Avoiding Social Media Comparison Traps

woman scrolling through social media on her phone

There was a time in the not-too-distant past when the term “social media” meant nothing to the general public. Maybe someone here or there had the beginnings of a Myspace page, but that was it. Now, though, it seems like nearly everyone has a Facebook account, or they’re checking Twitter feeds and posting to Instagram or Snapchat. The obvious upside to this is that as a whole, society is more connected. But these tools for sharing personal insight have a downside, too. According to a study by the Royal Society for Public Health and Young Health Movement, anxiety and depression increased 70% in the past 25 years thanks to the use of social media. Is this because we are quick to compare ourselves to each other and the lives we lead?

When it comes to social media, there is good, bad and sometimes ugly. But learning how to navigate the bad and the ugly—and ultimately avoid social media comparison traps—is key.

Social Media: The Bad and the Ugly

No doubt, social media has greatly transformed our society. However, the unregulated use of these platforms has caused a number of adverse emotional and mental effects. They include:

  1. Loss of sleep: Sleep is essential to our wellbeing. But gadgets can keep the brain alert and deprive it of the chance to wind down before going to sleep.
  2. Unrealistic depictions of beauty: A lot of social media users confess to having body image issues. As many as nine out of ten teenage girls using social media say that they are unhappy with their appearance. Being presented with unrealistic standards of beauty through social media paired with insecurities among young people can be a toxic combination.
  3. Cyberbullying: On social media sites, harassment, threats, and rumors can be damaging. Victims were seen to experience lower self-esteem, depression, or suicidal ideation. A number of high profile cases have prompted authorities to enact laws addressing cyberbullying.
  4. Fear of Missing Out (FOMO): This is a concept that emerged with the use of social media. Before the advent of social media, missing out on events and not being invited to parties can trigger an unsettling feeling. Without seeing what happens in these events, one can easily forget about it. But scrolling through a social media feed can give a glimpse of what peers are doing at any given time.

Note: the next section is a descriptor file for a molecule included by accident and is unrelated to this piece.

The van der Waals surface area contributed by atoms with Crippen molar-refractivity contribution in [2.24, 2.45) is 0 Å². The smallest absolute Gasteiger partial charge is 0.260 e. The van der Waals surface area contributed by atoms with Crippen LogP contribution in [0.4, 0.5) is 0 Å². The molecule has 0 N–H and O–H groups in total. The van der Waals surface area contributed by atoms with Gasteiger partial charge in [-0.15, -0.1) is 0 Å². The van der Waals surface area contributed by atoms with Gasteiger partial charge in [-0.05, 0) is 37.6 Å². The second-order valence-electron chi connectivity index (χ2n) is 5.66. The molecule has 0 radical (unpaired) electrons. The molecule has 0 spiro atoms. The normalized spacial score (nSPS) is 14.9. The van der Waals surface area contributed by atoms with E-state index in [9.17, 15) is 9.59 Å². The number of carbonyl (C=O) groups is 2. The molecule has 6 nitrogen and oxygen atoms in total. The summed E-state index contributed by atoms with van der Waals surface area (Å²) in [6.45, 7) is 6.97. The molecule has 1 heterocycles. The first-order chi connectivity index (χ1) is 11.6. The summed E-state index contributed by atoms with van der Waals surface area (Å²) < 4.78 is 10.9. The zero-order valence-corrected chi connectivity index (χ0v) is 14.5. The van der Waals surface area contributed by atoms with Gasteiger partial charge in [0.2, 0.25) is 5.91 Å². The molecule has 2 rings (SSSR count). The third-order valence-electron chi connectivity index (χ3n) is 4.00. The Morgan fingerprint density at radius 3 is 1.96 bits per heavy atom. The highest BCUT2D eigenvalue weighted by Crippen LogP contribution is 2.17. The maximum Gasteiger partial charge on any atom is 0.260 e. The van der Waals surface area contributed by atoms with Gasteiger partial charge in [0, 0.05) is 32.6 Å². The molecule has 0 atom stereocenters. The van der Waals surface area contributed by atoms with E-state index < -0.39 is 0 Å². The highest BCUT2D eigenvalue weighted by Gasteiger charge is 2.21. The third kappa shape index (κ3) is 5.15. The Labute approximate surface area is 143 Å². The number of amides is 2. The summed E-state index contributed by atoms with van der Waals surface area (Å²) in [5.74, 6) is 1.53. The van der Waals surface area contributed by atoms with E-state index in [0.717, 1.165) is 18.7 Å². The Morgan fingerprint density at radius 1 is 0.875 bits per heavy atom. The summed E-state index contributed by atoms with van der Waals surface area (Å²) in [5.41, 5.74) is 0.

Attempts to Curb the Excessive Use of Social Media

The Royal Society of Public Health in the United Kingdom has presented specific steps on how to regulate the use of social media for young people. Their report, “Status of Mind: Social Media and Young People’s Mental Health”, suggests the implementation of pop-up warnings when a user has been on a social media site for too long.

To curb distorted body perception among teens, the report suggests that manipulated photos be highlighted. Likewise, teens whose posts suggest mental health problems should be discreetly flagged and offered support. This RSPH report also suggests that education about safe social media use be incorporated in school curriculums. There is also a need for youth workers and professionals to have digital and social media training.

Lastly, the report suggests that more serious and in-depth research be carried out in order to understand the effects of social media on the mental health of young people.

Don’t Fall for the Social Media Comparison Trap

family taking a selfie on the beach - avoiding social media comparison traps

It may still take a while before regulation comes to fruition. But while policies are not yet in place, users and parents of young adults using social media can help create a more positive online environment. And it’s important to remember a few key points.

First, social media streams contain well-curated content, and not a true and accurate account of someone’s life—only a user’s “best side” is being shown. So, comparisons made are comparisons made with only half the story. In addition, social media is akin to a public space, and in this space not everyone is bound to like everyone. For this reason, a person’s value can never be ascribed to how many “likes”, “shares” or comments they get.


Humans have a natural tendency to be social. In prehistoric times, our ancestors gathered around the fire to share ideas and stories, while in modern times we share our ideas and stories through social media platforms. We have learned how to tame fire. Eventually, everyone will learn how to tame social media.

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Imee Rabang is a blogger/writer and bilingual poet from Manila, Philippines. She is an advocate of Philippine culture and supports causes that promote language and national identity. She juggles her time between work, parenthood, and community outreach programs. She also dabbles in photography and graphic arts in her free time.

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